Removal of pathogenic and indicator bacteria from dairy wastewater using an ecological treatment system.

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In the quest to improve the sustainability of water treatment options, plant-based systems, such as wetlands and ecological treatment systems, have become a promising alternative. To date, most of the research on ecological treatment systems has focused on the ability of these systems to remove excessive nutrients, turbidity and BOD from wastewater. However, wastewater is the primary source of fecal contamination in aquatic ecosystems; therefore another factor key to making these systems successful is ensuring their ability to remove pathogens. This study assessed the ability of an ecological treatment system to remove total coliforms and E. coli from dairy wastewater. Total coliform and E. coli data was collected from the ecological treatment system located on Waterman Farm (WETS) at The Ohio State University. A three phase dosing experiment was conducted during the summer and early fall of 2005 to assess the capacity of the WETS to remove pathogens from wastewater. Wastewater was diluted with wellwater at a ratio of 1:3 during the month of July, in August the ratio of wastewater increased to 1:1, and in September increased to 2:1. Regardless of wastewater concentration, total coliform and E. coli concentrations were consistently reduced by at least 95% from influent to effluent of the WETS, with over 60% of the reduction occurring in the first two reactors. Pathogen concentrations were negatively correlated with DO and NO3 concentrations and positively correlated with TSS concentrations. These results indicate that ecological treatment systems have the potential to successfully remove pathogens from wastewater.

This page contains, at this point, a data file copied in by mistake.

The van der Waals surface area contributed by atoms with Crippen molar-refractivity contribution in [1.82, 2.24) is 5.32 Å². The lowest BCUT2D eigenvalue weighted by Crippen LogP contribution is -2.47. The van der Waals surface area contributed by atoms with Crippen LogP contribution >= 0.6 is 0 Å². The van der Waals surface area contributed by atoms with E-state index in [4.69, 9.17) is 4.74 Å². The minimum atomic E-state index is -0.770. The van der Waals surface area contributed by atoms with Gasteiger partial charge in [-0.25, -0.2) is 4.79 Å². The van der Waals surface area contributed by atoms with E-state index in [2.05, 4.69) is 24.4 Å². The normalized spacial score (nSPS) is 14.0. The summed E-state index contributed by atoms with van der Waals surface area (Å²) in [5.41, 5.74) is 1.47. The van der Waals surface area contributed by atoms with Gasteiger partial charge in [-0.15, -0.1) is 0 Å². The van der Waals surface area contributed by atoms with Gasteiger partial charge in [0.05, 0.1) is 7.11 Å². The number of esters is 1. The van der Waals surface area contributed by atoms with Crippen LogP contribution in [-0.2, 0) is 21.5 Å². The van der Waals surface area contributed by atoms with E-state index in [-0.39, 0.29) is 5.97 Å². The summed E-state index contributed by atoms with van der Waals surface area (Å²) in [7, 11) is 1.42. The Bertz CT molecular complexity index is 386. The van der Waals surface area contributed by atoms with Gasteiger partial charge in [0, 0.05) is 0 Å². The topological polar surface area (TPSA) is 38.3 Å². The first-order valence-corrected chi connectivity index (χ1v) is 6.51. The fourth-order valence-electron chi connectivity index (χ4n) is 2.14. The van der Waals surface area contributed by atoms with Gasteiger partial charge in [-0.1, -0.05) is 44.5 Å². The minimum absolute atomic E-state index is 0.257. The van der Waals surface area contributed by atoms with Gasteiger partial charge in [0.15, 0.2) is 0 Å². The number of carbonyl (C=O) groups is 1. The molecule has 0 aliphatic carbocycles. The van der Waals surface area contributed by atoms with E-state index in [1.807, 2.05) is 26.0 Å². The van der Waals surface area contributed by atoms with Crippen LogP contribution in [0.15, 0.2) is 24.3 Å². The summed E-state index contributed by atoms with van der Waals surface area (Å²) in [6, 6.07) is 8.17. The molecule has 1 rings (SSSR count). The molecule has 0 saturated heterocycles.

pathogens, E. coli, total coliform, ecological treatment systems, wastewater treatment